2002 Pinot Grigio, Ecco Domani $10
From the Venezia region of northeastern Italy, it has fresh lemon-lime and tangerine flavors "dancing" on the aroma. Flavors are ripe, very refreshing but not tart. Well-crafted and pleasurable. Grade: B
2002 Pinot Grigio, McManis $11
A "rowdy" lemon, grapefruit, floral and sweet pea nose. Very outgoing and fun. The tart flavors are decent, but lacking in follow-through. May improve over the next six months. A pleasant and fascinating quaff. Located inland from San Jose, Calif. Grade: C+
2002 Riesling, Bonny Doon $15
Labeled "The Heart has its Rieslings" on a thoroughly Art Deco label, it's like an apricot liqueur on the nose; ripe, honeyed and dense. Yet it's very Germanic, with a slate-like, cutting bouquet that promises refreshment over flab. With simple tropical flavors and a smooth mouth feel, this would be lovable with grilled pork or a spicy couscous salad. Grade: B/B+
2001 Gewurztraminer, Louis M. Martini $16
A low-key bouquet that slowly coaxes out the flower and spice scents. Well-balanced flavors; nutty, fairly dry with a good balance of fruitiness and refreshment. A long finish. May improve over the next year. Best with indoor cooking, especially Asian cuisine. Grade B- (possible B)
2002 Gewurztraminer, Chateau St. Jean $15
Another St. Jean wine that rates very well. A potpourri of totally-in-bloom garden and wildflower smells. Deep stone fruit and a late-harvest sense of richness on the nose as well. Contagious and inviting. The balanced, sweet flavors stay with you, with enough acidity to match with fruit-glazed poultry or pork. Sweeter than the Martini, but a super sipper. Grade: B
2002 Classic White, Evans and Tate $14
From Australia's Margaret River Valley, this is a blend of predominantly semillon, with sauvignon blanc and verdelho in minor roles. An easy, and very inviting lemon custard nose. Brisk, "razor's edge" flavors that really refresh. A touch of bitterness on the finish. A great poolside quaff or with shellfish on the barbie. Grade: a solid B
2002 Moscato, St. Supery $15
California makes a beautiful, Italianate version of this grape with a gentle fragrance of lychee and musky melon touches. It drinks with a full texture while soft tangerine and pear nuances cover the palate. It carries the 5.85 percent residual sugar lightly and airily without being a bit syrupy or cloying. Ideal for sipping, but smoked cheeses would be a grand match. Grade: B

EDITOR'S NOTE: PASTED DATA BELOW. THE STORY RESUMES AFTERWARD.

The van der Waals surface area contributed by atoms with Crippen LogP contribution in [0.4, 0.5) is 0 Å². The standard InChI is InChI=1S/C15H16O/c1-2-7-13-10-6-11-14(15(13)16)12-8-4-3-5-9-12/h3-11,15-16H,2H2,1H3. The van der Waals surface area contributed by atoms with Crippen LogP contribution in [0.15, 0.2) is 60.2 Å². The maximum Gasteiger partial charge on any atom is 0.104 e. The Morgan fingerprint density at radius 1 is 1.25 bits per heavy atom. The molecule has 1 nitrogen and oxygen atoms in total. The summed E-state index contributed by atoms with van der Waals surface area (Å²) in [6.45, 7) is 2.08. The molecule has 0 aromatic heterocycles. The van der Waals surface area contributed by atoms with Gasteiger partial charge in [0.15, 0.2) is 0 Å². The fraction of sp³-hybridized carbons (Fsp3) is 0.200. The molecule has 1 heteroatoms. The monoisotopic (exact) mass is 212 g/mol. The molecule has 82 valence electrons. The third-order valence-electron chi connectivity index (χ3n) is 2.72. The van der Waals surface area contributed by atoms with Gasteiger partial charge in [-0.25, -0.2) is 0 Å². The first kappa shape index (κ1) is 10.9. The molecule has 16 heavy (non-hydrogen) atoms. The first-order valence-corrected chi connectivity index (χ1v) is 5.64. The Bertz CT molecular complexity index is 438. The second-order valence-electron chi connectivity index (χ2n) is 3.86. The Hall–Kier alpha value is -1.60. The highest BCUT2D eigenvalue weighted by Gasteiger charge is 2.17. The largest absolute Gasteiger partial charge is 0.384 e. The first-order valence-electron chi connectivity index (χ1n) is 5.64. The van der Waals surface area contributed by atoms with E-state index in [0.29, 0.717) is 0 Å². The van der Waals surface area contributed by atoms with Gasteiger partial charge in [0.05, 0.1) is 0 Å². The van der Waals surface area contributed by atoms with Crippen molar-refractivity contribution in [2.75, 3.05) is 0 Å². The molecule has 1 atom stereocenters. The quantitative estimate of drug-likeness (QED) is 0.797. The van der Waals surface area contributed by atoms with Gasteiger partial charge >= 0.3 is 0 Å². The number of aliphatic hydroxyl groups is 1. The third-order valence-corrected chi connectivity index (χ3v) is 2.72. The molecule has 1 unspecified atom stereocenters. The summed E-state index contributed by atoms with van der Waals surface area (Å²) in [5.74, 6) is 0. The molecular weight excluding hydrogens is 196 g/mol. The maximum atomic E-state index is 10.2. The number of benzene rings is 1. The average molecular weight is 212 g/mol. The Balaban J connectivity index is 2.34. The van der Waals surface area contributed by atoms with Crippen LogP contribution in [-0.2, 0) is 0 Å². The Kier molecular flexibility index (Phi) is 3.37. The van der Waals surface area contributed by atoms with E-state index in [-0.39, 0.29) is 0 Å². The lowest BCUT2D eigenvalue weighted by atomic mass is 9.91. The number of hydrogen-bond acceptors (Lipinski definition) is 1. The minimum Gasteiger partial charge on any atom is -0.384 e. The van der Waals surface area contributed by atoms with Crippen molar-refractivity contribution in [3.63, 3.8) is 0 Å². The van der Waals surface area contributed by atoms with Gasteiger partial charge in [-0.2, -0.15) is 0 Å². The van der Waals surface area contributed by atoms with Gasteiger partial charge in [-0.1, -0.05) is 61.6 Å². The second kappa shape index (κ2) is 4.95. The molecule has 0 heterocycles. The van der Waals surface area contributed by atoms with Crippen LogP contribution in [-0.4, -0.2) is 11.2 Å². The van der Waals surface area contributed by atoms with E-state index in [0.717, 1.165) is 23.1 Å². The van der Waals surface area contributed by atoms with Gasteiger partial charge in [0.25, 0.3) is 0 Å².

2002 Malvasia Bianca, Ca' del Solo $13
Beautiful, ripe smell of peaches, jasmine and tree-ripened fruit. Absolutely delightful. Tangy, mouth-cleansing citrus flavors with lingering fruitiness. Drinks dry, but remains flavorfully exuberant and energetic. Sip or match it with any lightly spiced dish. From Bonny Doon. Grade: B+/A-
2001 Alluvium Blanc, Beringer $16
From Napa's Knights Valley, this is the best Alluvium in years. Lovely, ripe fruit on a figgie, nutty, smooth and invigoratingly fresh nose. Quite brisk and expansive on the palate. Solid flavors in a "serious" wine that shines brightly. Really deserves a fine meal, but outdoor grilling will simply be spoiled rotten! Excellent and a fine value. Grade: A-
And one red...
2002 Beaujolais-Villages, Duboeuf $8
Beaujolais is the perfect picnic red. This one is grapey gamay, with fresh raspberry and full texture on the expansive nose. Nice and ripe yet a bit astringent on the palate, it is still a baby and will improve over the next year. But this berry-infused wine is a lively accompaniment now for grilled red meats or shish kebob. (Meatless, too.) This everyday wine bodes very well for the "cru," single village beaujolais, the top of the liners, that will be released next spring. I can't wait. Grade: B-
P.S. There's nothing worse at a summer cookout than a bottle of red wine coursing down your throat at 90 degrees Fahrenheit! Chill your reds just like your whites. This goes for Valpolicella, zinfandel or Chianti. You'll love them, and as they warm in the glass, the complexities will emerge.
I use the old, public school grading system.
A: A wine that seems to give all it is capable of. It offers a myriad of complexities and memorable attributes that make it a standout.
B: Very good with real flavor interest and a number of highlights that make a fine wine.
C: Average. No true defects, but minor flaws that hinder its charm. It is OK and is recommended.
D: Many irritating flaws take away most of the wine's pleasure. The wine is drinkable.
F: Undrinkable, with unacceptable defects and no pleasure factor. A failure.